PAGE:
No good Ryzen 5000 series overclocking guides.

cyclone3d

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Looking for a guide that has any actual good information for overclocking Ryzen 5000 series is pretty much impossible.

Seeing some random people say to use PBO and set the wattage / amperage limits.

Seeing others say to set the voltage lower than stock while others say to set it higher than stock.

Then there are places where people are just saying what they have certain things set for and other places claiming what they achieved but give absolutely no settings that they used.

So is it just all conjecture and nobody has any real clue what to do so they just do random crap until something magically works?
 

cyclone3d

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Buy high rated ram
Use memory tuner
Enable PBO

Boom.
Hah, already done.

Simply enabling PBO on my setup kills single and all core boost speeds.

Going from 5.05Ghz for single core to 4.8 single core and 4.4 to 4.3 all core.

Makes no sense.

Manually setting the max power levels also makes no sense.

EDC set to 190 and single core says it is maxing it out. Set it to 250 and single core shows it using about 10%... What the actual what?!?!?!?!?!?!

Setting CPU voltage to offset negative and it slightly raises the CCD0 boost clocks and lowers the CCD1 boost clocks by about 400Mhz... What the crap is going on?
 

KazeoHin

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Hah, already done.

Simply enabling PBO on my setup kills single and all core boost speeds.

Going from 5.05Ghz for single core to 4.8 single core and 4.4 to 4.3 all core.

Makes no sense.

Manually setting the max power levels also makes no sense.

EDC set to 190 and single core says it is maxing it out. Set it to 250 and single core shows it using about 10%... What the actual what?!?!?!?!?!?!

Setting CPU voltage to offset negative and it slightly raises the CCD0 boost clocks and lowers the CCD1 boost clocks by about 400Mhz... What the crap is going on?
Possible Mainboard/BIOS related? I know that undervolting can help reduce heat which in-turn helps boost further.

Another thing with Ryzen processors is that the colder the better, so cooling plays more of a role in PBO than anything.
 

learners permit

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List your hardware specifics and you'll likely find more folks willing to help with debugging your setup and providing sound advice.
 

cyclone3d

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List your hardware specifics and you'll likely find more folks willing to help with debugging your setup and providing sound advice.
Pertinent specs.

ASUS Strix X570-e
Ryzen 9 5950x
G.Skill DDR4-3600 C16
Seasonic 1000w Platinum

CPU and VRMs are water-cooled via a custom loop. 420mm Thermaltake thick copper rad with push/pull 38mm thick fans.

Temps at idle are under 40c, and I have seen under 30c with certain BIOS settings that make 0 sense why the temps would be lower.

Max load temps are generally about 67c under single core load and less under all core load.
 

OFaceSIG

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I've always admired the "lets get more out of what we already have" sentiment of overclocking. But with these 5000 series Ryzens is it really worth it? Are you really going to see that big a difference?
 

cyclone3d

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I've always admired the "lets get more out of what we already have" sentiment of overclocking. But with these 5000 series Ryzens is it really worth it? Are you really going to see that big a difference?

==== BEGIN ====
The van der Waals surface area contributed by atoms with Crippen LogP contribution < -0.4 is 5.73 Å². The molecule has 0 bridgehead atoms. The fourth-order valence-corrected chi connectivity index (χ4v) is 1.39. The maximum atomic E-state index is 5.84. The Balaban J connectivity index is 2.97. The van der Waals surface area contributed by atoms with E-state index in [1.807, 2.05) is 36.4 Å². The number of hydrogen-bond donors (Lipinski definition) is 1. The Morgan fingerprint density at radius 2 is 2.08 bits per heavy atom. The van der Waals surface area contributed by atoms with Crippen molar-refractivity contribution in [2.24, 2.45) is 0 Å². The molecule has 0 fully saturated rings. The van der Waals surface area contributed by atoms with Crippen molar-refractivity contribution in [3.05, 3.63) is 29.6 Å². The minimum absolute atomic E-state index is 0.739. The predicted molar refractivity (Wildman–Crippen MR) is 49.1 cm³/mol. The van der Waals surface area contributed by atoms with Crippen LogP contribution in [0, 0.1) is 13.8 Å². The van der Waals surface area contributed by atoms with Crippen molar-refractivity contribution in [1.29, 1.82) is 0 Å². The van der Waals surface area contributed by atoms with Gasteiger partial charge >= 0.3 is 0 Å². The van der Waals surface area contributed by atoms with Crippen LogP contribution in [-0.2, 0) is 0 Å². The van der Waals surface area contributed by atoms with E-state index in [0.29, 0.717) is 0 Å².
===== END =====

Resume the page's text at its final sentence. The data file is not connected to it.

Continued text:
With all-core boost, yes.

4.4 vs 4.7-4.8 can make a difference.

Single core boost can make a difference as well depending on how high you can get it.

The really sucky thing is that if you get all-core boost up on the automatic overclocking setting it seems like it lowers single core boost which makes absolutely no sense.

Oh yeah, some of the settings in the BIOS of this board seem to do the exact opposite of what they say... Such as the one setting that says if you turn it on, it may increase single core boost... Nope, it lowers single core boost to 4.175Ghz.
 

Domingo

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Out of curiosity, what kind of real-world performance increases are people seeing? When I first got my 5800X, it felt like people were reporting gains in super specific areas or pulling a hundred more 3DMark points, but it didn't seem like messing with. Especially since I'm gaming at 4K and my job doesn't involve video editing or 3D rendering. Are there compelling reasons to go for it beyond "why not?"
 

Whach

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Start PBO. Determine which cores are the best. Either decide to tweak individual cores with curve optimzer, or just set and forget PBO for all of them. Its a long process for granular tweaking, no doubt. I've set PBO to a higher negative value on all the identified best cores so PBO can do its thing on it, and a lower value on the less capable cores.

I'm also using the ASUS dynamic OC switcher feature so I also get the highest single core speeds on single thread workloads too.

Of course, what you get is dependent on your cpu quality.

I like this guide particularly.
 
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learners permit

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The latest version of Ryzen master has a routine built in that generally gives a really good baseline for curve optimizer settings although it does require quite a bit of time for it to complete the test and may require a bit of fine tuning for optimum settings.
 

cyclone3d

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I did run Ryzen Master per core optimizer and it sets all but one of the cores at -30. The other one gets set at -17.